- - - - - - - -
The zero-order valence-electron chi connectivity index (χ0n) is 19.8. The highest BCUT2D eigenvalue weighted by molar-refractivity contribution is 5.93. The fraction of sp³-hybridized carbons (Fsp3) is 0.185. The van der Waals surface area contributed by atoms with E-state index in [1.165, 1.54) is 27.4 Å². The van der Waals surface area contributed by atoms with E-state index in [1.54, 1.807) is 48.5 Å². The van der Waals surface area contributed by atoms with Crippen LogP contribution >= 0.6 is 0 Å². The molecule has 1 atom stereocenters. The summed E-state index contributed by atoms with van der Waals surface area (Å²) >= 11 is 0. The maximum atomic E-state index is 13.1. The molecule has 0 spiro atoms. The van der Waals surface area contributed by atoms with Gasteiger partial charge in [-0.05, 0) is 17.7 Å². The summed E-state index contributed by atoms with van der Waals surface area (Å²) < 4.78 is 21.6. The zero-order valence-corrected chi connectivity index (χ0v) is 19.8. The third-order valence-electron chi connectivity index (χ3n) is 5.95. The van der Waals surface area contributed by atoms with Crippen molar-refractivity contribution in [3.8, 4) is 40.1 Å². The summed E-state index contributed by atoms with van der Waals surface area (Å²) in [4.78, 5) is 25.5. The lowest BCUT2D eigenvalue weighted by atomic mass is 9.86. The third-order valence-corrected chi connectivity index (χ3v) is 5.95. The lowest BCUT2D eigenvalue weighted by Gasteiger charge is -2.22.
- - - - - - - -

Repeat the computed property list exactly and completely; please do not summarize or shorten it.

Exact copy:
The zero-order valence-electron chi connectivity index (χ0n) is 19.8. The highest BCUT2D eigenvalue weighted by molar-refractivity contribution is 5.93. The fraction of sp³-hybridized carbons (Fsp3) is 0.185. The van der Waals surface area contributed by atoms with E-state index in [1.165, 1.54) is 27.4 Å². The van der Waals surface area contributed by atoms with E-state index in [1.54, 1.807) is 48.5 Å². The van der Waals surface area contributed by atoms with Crippen LogP contribution >= 0.6 is 0 Å². The molecule has 1 atom stereocenters. The summed E-state index contributed by atoms with van der Waals surface area (Å²) >= 11 is 0. The maximum atomic E-state index is 13.1. The molecule has 0 spiro atoms. The van der Waals surface area contributed by atoms with Gasteiger partial charge in [-0.05, 0) is 17.7 Å². The summed E-state index contributed by atoms with van der Waals surface area (Å²) < 4.78 is 21.6. The zero-order valence-corrected chi connectivity index (χ0v) is 19.8. The third-order valence-electron chi connectivity index (χ3n) is 5.95. The van der Waals surface area contributed by atoms with Crippen molar-refractivity contribution in [3.8, 4) is 40.1 Å². The summed E-state index contributed by atoms with van der Waals surface area (Å²) in [4.78, 5) is 25.5. The lowest BCUT2D eigenvalue weighted by atomic mass is 9.86. The third-order valence-corrected chi connectivity index (χ3v) is 5.95. The lowest BCUT2D eigenvalue weighted by Gasteiger charge is -2.22.